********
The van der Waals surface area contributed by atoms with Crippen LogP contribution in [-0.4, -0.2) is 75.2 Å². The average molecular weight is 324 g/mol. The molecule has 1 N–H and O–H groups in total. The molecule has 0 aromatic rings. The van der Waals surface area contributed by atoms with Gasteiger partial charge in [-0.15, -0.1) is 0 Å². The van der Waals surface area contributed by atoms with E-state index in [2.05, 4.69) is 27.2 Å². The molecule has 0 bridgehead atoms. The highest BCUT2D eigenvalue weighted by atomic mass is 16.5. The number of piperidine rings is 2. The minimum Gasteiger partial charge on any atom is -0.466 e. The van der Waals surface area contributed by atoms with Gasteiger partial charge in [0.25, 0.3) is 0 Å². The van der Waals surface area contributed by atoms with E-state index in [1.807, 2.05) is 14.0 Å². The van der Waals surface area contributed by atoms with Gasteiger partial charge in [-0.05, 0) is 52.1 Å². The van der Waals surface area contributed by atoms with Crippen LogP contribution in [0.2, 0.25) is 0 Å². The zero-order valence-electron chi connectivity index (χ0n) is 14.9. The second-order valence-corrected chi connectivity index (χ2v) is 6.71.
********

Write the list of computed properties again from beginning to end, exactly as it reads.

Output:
The van der Waals surface area contributed by atoms with Crippen LogP contribution in [-0.4, -0.2) is 75.2 Å². The average molecular weight is 324 g/mol. The molecule has 1 N–H and O–H groups in total. The molecule has 0 aromatic rings. The van der Waals surface area contributed by atoms with Gasteiger partial charge in [-0.15, -0.1) is 0 Å². The van der Waals surface area contributed by atoms with E-state index in [2.05, 4.69) is 27.2 Å². The molecule has 0 bridgehead atoms. The highest BCUT2D eigenvalue weighted by atomic mass is 16.5. The number of piperidine rings is 2. The minimum Gasteiger partial charge on any atom is -0.466 e. The van der Waals surface area contributed by atoms with Gasteiger partial charge in [0.25, 0.3) is 0 Å². The van der Waals surface area contributed by atoms with E-state index in [1.807, 2.05) is 14.0 Å². The van der Waals surface area contributed by atoms with Gasteiger partial charge in [-0.05, 0) is 52.1 Å². The van der Waals surface area contributed by atoms with Crippen LogP contribution in [0.2, 0.25) is 0 Å². The zero-order valence-electron chi connectivity index (χ0n) is 14.9. The second-order valence-corrected chi connectivity index (χ2v) is 6.71.